providers believed, or hoped, was governed only by HIPAA and was the sole
province of the HHS and its Office for Civil Rights, attorneys told BNA.
W. Reece Hirsch, with Morgan, Lewis
& Bockius LLP, San Francisco, said the FTC's decision addresses significant
issues that “have been percolating for a while” and has important implications
for both federal court cases. “The FTC ruling has implications for the
Wyndham case because it provides more detail about the FTC's rationale
for asserting jurisdiction over data security practices under the FTC Act,” he
“The FTC in its ruling also makes good points concerning why HIPAA
does not preempt the commission's FTC Act authority,” Hirsch said, noting that
the FTC explained that HIPAA isn't exclusive and contains no bar to FTC actions
against covered entities.
Although the Wyndham case has broader
application in theory, the LabMD case is of particular concern for
HIPAA-covered entities, he continued, because it highlights the fact that they
may be subject to enforcement actions based on differing interpretations by the
two agencies. “Equally problematic,” Hirsch said, “is the fact that there is no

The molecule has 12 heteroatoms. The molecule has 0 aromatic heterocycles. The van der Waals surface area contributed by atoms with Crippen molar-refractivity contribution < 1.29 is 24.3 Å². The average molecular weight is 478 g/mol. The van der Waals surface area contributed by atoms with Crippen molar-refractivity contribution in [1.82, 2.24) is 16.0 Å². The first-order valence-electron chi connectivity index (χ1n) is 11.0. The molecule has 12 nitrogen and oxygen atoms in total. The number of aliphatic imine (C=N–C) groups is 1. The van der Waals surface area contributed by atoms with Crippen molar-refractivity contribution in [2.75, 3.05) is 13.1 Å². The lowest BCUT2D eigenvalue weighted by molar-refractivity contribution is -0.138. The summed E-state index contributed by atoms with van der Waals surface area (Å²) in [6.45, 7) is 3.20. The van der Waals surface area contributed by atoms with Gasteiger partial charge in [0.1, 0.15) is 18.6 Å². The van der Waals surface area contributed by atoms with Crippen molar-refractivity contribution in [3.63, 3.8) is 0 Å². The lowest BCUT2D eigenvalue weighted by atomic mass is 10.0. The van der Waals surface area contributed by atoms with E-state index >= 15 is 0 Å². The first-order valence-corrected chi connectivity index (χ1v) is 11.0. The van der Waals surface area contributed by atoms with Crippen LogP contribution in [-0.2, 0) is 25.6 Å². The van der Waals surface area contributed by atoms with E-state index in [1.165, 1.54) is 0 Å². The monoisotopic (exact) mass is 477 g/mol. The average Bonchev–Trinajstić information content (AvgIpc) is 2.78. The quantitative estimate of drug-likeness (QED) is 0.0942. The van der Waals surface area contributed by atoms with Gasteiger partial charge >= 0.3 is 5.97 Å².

formal FTC guidance from which companies, health care or otherwise, can
determine whether their data security efforts comply with the FTC Act.”
Given the FTC's intent to exercise broad enforcement authority, “covered
entities and other organizations are well-served to have a formal data security
compliance program in place so that, should the FTC investigate a breach, they
will be able to demonstrate that they have taken a reasonable approach to
securing consumer data,” Hirsch concluded.
To contact the
reporter on this story: Peyton M. Sturges in Washington at firstname.lastname@example.org
To contact the editor on this
story: Donald G. Aplin at email@example.com
Full text of the
commission's order denying the motion to dismiss is available at http://op.bna.com/hl.nsf/r?Open=psts-9fmms7.